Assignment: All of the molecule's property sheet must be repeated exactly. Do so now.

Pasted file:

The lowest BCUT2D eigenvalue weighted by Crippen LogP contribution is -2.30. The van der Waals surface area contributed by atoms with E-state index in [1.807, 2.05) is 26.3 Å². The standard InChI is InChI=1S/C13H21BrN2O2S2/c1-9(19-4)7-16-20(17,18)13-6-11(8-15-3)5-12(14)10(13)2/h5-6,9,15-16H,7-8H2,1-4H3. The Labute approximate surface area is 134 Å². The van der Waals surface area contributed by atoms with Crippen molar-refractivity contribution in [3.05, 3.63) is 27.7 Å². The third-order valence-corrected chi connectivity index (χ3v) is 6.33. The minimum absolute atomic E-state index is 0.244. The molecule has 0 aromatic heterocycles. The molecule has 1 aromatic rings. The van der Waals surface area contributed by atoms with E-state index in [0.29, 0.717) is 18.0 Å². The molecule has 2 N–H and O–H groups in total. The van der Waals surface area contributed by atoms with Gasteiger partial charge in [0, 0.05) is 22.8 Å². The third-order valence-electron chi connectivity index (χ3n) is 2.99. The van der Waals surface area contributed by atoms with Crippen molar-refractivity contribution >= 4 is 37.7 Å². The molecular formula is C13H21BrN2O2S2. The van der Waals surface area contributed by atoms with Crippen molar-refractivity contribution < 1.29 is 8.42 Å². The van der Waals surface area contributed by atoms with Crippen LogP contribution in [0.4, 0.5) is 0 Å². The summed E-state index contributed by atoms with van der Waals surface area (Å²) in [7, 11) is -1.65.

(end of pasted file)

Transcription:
The lowest BCUT2D eigenvalue weighted by Crippen LogP contribution is -2.30. The van der Waals surface area contributed by atoms with E-state index in [1.807, 2.05) is 26.3 Å². The standard InChI is InChI=1S/C13H21BrN2O2S2/c1-9(19-4)7-16-20(17,18)13-6-11(8-15-3)5-12(14)10(13)2/h5-6,9,15-16H,7-8H2,1-4H3. The Labute approximate surface area is 134 Å². The van der Waals surface area contributed by atoms with Crippen molar-refractivity contribution in [3.05, 3.63) is 27.7 Å². The third-order valence-corrected chi connectivity index (χ3v) is 6.33. The minimum absolute atomic E-state index is 0.244. The molecule has 0 aromatic heterocycles. The molecule has 1 aromatic rings. The van der Waals surface area contributed by atoms with E-state index in [0.29, 0.717) is 18.0 Å². The molecule has 2 N–H and O–H groups in total. The van der Waals surface area contributed by atoms with Gasteiger partial charge in [0, 0.05) is 22.8 Å². The third-order valence-electron chi connectivity index (χ3n) is 2.99. The van der Waals surface area contributed by atoms with Crippen molar-refractivity contribution >= 4 is 37.7 Å². The molecular formula is C13H21BrN2O2S2. The van der Waals surface area contributed by atoms with Crippen molar-refractivity contribution < 1.29 is 8.42 Å². The van der Waals surface area contributed by atoms with Crippen LogP contribution in [0.4, 0.5) is 0 Å². The summed E-state index contributed by atoms with van der Waals surface area (Å²) in [7, 11) is -1.65.